Back on Election Day, May 6, nine out of 10 Indiana school
referendums passed. Eight were tax referendums, where voters approved new taxes
for school operating costs.
Two were for capital projects, to raise money to renovate
school buildings. One of those passed, and one failed.
Indiana has required referendums to approve big capital
projects since November 2008. That was one of the changes enacted with the big
property tax reform that year.
Since then, school corporations have proposed 48 capital
referendums, and voters have approved 21, which is 44 percent.
What makes school corporations propose capital referendums?
Perhaps schools compare the facilities they need to the facilities they have. If
reality falls too far short of need, voters are asked to approve new
Enrollment growth probably creates need. More kids need more
If a school corporation outgrows its existing buildings, new
construction might be necessary. Sure enough, about two-thirds of the capital
referendums have been proposed by growing school corporations.
Ability to pay probably counts, too. Places with higher
incomes can better afford to buy new facilities.
Again, sure enough, about two-thirds of the capital
referendums have been proposed in counties in the top half of per capita
Only seven of 48 capital referendums have been proposed by
school corporations with falling enrollment in lower-income counties. All seven
This means, though, that there are about 150 school
corporations with enrollment growth or higher income that have not proposed
capital referendums. It seems like the number of capital projects referendums is
Illinois, Michigan and Wisconsin make their school
referendum data easily available, so let’s compare Indiana’s proposals and
results to those states. From November 2008 to November 2013, Illinois school
districts proposed 98 capital referendums and passed 49 — that’s 50 percent.
Illinois has twice as many pupils as Indiana and twice the
number of referendums. Not much difference there.
Michigan school districts have proposed 293 capital
referendums since the second half of 2008 and passed 186, or 63 percent.
Michigan has about 50 percent more pupils than Indiana does, but proposed six
times as many referendums.
Wisconsin school districts proposed 277 capital referendums
during that time, passing 130, or 57 percent. Wisconsin has about 15 percent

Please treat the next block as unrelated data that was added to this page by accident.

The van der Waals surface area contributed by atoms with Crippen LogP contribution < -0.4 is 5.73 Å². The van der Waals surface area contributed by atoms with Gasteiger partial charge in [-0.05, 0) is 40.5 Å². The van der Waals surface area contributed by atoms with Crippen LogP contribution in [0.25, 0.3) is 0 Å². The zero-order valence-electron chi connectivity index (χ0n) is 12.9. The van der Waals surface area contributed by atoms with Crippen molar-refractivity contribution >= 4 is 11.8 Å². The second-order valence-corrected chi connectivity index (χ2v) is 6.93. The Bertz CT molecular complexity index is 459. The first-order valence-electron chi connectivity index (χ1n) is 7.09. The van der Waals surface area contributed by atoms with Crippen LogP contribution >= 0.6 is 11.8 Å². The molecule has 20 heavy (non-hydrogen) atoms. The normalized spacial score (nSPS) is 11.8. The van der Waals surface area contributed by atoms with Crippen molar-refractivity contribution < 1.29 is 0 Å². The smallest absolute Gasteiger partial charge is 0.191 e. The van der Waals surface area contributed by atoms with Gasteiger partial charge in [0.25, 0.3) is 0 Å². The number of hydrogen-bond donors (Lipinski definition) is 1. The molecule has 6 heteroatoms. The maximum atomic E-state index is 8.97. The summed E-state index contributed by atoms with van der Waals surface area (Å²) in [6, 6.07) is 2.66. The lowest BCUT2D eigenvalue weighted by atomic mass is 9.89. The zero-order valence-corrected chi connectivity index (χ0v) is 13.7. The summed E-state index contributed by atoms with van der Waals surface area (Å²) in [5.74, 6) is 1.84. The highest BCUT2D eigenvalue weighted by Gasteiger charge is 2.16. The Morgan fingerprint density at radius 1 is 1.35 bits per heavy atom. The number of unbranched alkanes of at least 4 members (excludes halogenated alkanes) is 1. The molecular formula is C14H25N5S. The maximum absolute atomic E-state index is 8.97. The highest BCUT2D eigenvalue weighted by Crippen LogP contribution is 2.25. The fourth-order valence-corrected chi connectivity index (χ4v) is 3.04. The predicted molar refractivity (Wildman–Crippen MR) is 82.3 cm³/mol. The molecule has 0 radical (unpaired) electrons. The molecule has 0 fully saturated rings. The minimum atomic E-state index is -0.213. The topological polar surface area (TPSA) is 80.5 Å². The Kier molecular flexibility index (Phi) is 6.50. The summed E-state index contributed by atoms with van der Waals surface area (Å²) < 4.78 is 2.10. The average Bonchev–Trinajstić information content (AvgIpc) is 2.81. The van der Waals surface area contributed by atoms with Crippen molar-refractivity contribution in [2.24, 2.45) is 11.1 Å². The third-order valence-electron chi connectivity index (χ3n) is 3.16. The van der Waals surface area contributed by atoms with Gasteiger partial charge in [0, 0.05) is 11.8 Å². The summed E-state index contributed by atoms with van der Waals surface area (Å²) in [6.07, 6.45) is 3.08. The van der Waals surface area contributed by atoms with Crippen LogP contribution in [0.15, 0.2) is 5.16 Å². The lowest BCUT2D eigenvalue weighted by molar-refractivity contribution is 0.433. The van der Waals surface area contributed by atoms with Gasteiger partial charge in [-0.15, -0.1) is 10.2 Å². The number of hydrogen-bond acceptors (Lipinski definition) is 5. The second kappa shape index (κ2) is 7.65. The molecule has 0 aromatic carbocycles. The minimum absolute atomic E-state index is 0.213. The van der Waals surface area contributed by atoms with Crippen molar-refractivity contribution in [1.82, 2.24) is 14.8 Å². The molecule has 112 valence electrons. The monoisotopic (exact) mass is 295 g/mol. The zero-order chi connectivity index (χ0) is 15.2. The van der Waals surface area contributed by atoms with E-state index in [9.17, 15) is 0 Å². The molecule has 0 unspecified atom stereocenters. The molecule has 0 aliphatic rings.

fewer pupils than Indiana, but many more referendums.
Michigan and Wisconsin hold a lot of capital projects
referendums. Indiana and Illinois hold fewer.
Michigan and Wisconsin districts not only propose many more
capital referendums than those in Indiana, they pass a higher share. Michigan
voters have passed 63 percent, and Wisconsin voters 57 percent, compared to 44
percent in Indiana.
One reason might be that Indiana’s referendum proposals are
bigger. The average capital project proposed in Indiana has been $47 million.
The averages in Michigan and Wisconsin have been $20 million
and $12 million, respectively. Bigger projects require higher tax rates, and
higher tax rates cut the odds that voters will approve.
All three of our neighbors used to have many more capital
referendums than they’ve had recently. From 1996 to 2002, Illinois averaged 84
per year. Since then, it has averaged 21 per year.
In Michigan, the 1996 to 2002 average was 60 per year; since
then it’s been 30. And in Wisconsin, the earlier period saw 120 per year, and
since then, 44.
Economic growth fell off in the 2000s in the entire Great
Lakes region. That may be more evidence that lower ability to pay reduces the
number of referendums proposed.
One of the purposes of requiring referendums for bigger
capital projects in Indiana was to put a check on capital spending growth.
It seems to have worked. From 2000 to 2008, property taxes
for school corporation debt service grew 8.7 percent per year.
Since the referendum requirement came along, debt service
taxes have grown only 2.6 percent per year. The referendum requirement seems to
have discouraged school corporations from proposing capital projects, and voters
have approved less than half of those proposals.
That’s good for taxpayers.
Of course, on the other side of the budget, less spending on
construction may mean older, more-crowded, less-advanced school buildings. And
if lower-income districts are reluctant to propose capital projects, and their
voters are reluctant to pass them, we may find ourselves with a school equity